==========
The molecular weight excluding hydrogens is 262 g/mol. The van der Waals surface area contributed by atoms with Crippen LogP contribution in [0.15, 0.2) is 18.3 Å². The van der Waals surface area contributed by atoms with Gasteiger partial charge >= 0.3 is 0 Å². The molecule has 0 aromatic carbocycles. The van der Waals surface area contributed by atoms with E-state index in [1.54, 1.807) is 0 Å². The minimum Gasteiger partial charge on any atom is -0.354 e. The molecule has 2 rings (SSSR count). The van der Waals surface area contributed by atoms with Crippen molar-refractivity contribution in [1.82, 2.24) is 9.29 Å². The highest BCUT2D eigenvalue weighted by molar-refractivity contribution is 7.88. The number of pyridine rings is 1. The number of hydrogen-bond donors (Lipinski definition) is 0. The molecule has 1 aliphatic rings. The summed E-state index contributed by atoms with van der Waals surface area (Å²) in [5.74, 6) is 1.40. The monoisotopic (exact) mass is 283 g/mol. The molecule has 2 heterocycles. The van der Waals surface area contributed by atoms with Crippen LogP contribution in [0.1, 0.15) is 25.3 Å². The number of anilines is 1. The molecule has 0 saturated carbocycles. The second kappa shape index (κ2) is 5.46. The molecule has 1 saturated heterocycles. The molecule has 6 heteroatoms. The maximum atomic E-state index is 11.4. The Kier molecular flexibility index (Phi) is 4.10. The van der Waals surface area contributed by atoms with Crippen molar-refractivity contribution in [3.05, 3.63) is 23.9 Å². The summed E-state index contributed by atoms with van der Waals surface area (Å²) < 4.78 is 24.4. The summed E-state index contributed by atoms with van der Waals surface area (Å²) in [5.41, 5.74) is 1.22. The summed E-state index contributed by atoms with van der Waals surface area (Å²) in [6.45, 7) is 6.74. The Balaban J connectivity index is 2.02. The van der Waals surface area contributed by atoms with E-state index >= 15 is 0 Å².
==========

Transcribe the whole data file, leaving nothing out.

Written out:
The molecular weight excluding hydrogens is 262 g/mol. The van der Waals surface area contributed by atoms with Crippen LogP contribution in [0.15, 0.2) is 18.3 Å². The van der Waals surface area contributed by atoms with Gasteiger partial charge >= 0.3 is 0 Å². The molecule has 0 aromatic carbocycles. The van der Waals surface area contributed by atoms with E-state index in [1.54, 1.807) is 0 Å². The minimum Gasteiger partial charge on any atom is -0.354 e. The molecule has 2 rings (SSSR count). The van der Waals surface area contributed by atoms with Crippen molar-refractivity contribution in [1.82, 2.24) is 9.29 Å². The highest BCUT2D eigenvalue weighted by molar-refractivity contribution is 7.88. The number of pyridine rings is 1. The number of hydrogen-bond donors (Lipinski definition) is 0. The molecule has 1 aliphatic rings. The summed E-state index contributed by atoms with van der Waals surface area (Å²) in [5.74, 6) is 1.40. The monoisotopic (exact) mass is 283 g/mol. The molecule has 2 heterocycles. The van der Waals surface area contributed by atoms with Crippen LogP contribution in [0.1, 0.15) is 25.3 Å². The number of anilines is 1. The molecule has 0 saturated carbocycles. The second kappa shape index (κ2) is 5.46. The molecule has 1 saturated heterocycles. The molecule has 6 heteroatoms. The maximum atomic E-state index is 11.4. The Kier molecular flexibility index (Phi) is 4.10. The van der Waals surface area contributed by atoms with Crippen molar-refractivity contribution in [3.05, 3.63) is 23.9 Å². The summed E-state index contributed by atoms with van der Waals surface area (Å²) < 4.78 is 24.4. The summed E-state index contributed by atoms with van der Waals surface area (Å²) in [5.41, 5.74) is 1.22. The summed E-state index contributed by atoms with van der Waals surface area (Å²) in [6.45, 7) is 6.74. The Balaban J connectivity index is 2.02. The van der Waals surface area contributed by atoms with E-state index >= 15 is 0 Å².